After bringing our son home from the neo-natal unit at just 11 days old, our son became much more alert and was continuously gaining a healthy amount of weight.
After just a few weeks, he started becoming very uncomfortable during and after his feeds. He developed a rash on his neck and was extremely constipated. I spoke to the GP about this, and they suggested to try Infacol as it is most likely colic. We tried Infacol for a couple of weeks but his feeding gradually just got worse. He started to vomit after all his feeds and began losing weight. He developed a persistent cough and his breathing became rapid which was beginning to have an effect on his sleep. He became restless and extremely irritable.
We decided to take him to children’s A&E. We wanted to ask the doctor for their advice about this, as he was now becoming very reluctant to taking any feeds. The doctor sent us away and told us to try some warm water between each feed, which we tried for 5 days, making no difference at all.
A few days later, we noticed that he started to struggle breathing. He seemed to be having to put a lot of effort into each breathe. We knew something was not right. Due to this, we went back to the hospital to find out what exactly is going on.
As the evening went on, his breathing became extremely wheezy and heavy. The paediatric nurse was useless, she carried out very few observations and told us that it is probably just a cold due to the change in weather. We waited hours after hours in an empty children’s ward. He was still only weighing just over 4 pounds at this point as he was born with low birth weight, temperature and sugars.
We waited 3 and a half hours in total for the A&E doctor to come. The doctor claimed that our son was 100% fine and he suggested that because he was born 3 weeks early, he must just have immature lungs and bowels. The doctor even had the cheek to say that we are being paranoid ‘young’ parents. He assured us that we could go home and not have any worries. We were sent home at 3am in the strong winds early hours of the morning. We were very sceptical as we just felt that something wasn’t quite right but again we trusted the doctor because what else can you do.
Our son did not get better when we were home, his breathing just got progressively heavier and heavier. We were driving ourselves mad over this but again decided to take our son back for another opinion the next day. The doctor was brilliant and within 5 minutes after carrying out all her observations, she knew our son needed immediate attention. Our son was diagnosed with bronchiolitis.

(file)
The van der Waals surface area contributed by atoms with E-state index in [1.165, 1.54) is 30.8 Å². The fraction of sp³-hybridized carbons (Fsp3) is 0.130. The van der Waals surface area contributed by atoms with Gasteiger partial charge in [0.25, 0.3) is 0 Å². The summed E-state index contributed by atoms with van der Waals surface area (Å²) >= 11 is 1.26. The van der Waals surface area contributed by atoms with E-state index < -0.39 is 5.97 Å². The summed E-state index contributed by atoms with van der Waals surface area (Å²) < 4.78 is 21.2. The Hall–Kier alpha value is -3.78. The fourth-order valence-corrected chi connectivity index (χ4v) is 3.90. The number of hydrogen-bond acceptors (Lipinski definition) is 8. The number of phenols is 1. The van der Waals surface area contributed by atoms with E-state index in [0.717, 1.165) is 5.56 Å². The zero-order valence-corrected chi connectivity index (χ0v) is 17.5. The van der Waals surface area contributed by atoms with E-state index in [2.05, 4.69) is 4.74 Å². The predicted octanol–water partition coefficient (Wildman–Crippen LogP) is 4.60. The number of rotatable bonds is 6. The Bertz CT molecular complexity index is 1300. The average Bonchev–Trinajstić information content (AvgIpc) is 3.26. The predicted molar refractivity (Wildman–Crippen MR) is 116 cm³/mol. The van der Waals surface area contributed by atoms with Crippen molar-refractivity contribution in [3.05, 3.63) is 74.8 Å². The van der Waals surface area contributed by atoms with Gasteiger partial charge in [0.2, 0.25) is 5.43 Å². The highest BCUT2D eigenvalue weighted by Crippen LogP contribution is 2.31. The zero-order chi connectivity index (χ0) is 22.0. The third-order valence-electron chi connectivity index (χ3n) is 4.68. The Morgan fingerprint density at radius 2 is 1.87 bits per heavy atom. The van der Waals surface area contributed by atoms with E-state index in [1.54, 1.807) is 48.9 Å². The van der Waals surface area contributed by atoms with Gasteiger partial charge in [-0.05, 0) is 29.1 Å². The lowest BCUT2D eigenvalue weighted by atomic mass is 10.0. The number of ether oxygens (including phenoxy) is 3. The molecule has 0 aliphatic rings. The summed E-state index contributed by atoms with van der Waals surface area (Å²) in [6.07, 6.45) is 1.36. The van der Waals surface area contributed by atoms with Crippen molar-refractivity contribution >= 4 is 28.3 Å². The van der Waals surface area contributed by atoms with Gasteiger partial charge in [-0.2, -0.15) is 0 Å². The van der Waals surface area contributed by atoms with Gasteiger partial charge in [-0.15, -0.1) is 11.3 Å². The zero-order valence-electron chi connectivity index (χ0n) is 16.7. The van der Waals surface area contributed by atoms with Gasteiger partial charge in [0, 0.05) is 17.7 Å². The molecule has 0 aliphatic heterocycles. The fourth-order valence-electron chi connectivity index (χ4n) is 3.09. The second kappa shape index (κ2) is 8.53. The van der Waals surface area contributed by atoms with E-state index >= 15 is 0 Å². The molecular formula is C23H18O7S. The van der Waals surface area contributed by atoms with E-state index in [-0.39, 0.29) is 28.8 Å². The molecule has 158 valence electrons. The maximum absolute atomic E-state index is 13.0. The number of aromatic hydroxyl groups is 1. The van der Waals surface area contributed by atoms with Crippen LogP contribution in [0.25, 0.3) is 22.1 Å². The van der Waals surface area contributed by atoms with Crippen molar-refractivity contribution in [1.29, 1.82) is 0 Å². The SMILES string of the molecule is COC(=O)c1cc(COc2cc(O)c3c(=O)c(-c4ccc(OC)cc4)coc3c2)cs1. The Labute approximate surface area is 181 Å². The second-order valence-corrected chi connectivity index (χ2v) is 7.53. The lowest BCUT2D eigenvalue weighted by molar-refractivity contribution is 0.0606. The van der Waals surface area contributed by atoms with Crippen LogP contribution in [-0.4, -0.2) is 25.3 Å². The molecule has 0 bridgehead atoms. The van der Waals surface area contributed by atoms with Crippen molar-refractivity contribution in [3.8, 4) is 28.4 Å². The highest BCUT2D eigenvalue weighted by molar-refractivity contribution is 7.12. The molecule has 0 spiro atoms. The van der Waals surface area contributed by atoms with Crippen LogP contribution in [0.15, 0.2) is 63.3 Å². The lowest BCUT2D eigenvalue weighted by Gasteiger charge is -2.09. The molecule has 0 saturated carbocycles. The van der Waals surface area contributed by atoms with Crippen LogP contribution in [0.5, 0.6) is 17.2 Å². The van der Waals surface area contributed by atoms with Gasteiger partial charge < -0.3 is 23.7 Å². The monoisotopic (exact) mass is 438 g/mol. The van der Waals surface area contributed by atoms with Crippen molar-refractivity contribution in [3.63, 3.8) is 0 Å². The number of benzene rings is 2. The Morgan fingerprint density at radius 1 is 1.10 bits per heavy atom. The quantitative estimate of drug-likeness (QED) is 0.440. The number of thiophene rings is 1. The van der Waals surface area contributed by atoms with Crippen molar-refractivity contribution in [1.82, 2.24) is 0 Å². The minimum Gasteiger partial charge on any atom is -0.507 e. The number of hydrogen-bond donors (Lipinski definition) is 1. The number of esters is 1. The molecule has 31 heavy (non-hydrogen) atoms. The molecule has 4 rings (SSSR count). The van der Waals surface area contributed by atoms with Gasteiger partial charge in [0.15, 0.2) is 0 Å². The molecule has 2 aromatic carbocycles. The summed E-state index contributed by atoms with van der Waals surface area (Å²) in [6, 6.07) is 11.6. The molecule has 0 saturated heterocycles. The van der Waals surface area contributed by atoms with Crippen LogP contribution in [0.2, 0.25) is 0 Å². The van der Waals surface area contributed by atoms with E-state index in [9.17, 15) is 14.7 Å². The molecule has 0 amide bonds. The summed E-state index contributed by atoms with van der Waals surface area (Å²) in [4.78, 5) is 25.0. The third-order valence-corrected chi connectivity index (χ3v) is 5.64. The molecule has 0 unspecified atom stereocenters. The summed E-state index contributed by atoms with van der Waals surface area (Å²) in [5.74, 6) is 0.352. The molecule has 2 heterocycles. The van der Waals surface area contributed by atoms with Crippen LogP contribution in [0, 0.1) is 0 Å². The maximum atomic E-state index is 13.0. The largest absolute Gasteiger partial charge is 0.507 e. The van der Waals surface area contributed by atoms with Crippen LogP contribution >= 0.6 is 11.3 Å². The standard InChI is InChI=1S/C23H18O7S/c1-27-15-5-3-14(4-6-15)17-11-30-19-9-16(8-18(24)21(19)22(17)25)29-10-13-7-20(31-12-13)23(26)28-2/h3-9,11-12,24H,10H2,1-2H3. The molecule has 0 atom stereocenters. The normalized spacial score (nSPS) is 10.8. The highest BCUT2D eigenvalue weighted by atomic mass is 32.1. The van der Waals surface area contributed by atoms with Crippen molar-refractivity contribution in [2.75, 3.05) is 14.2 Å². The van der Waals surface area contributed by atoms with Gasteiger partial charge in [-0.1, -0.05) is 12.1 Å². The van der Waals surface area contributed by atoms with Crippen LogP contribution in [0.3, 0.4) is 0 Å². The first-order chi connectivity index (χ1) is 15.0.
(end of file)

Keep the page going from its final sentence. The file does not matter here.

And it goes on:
Bronchiolitis is a lung infection among infants. It can cause coughing, wheezing, and a hard time with breathing. In severe cases if left untreated, Bronchiolitis can cause death.
Our son was emitted onto the children’s ward and placed onto a CPAP machine to help him breathe. During this time, we were not able to touch or hold him. It was absolutely devastating.
Every time I saw how fragile he looked just broke my heart. I find it difficult even looking back at photographs as this was such a difficult time for our family. But, we felt so relieved that he finally got the help we knew he needed.
He had to learn how to feed again. It just felt like one step forward and three steps back. But, of course our litter fighter did it. In fact, he made a full recovery and was able to come home with us a week later. The doctor also picked up that our son was lactose intolerant which explains the vomiting and unusual rashes- he now drinks prescribed Nutramigen milk.
It was a shame that these symptoms were not picked up sooner considering our son showed almost every symptom of bronchiolitis.
Unfortunately our son now has a very weak chest and lungs due to the bronchiolitis and has recently been diagnosed with asthma (aged 2) but otherwise doing incredibly well. But things could have been very different.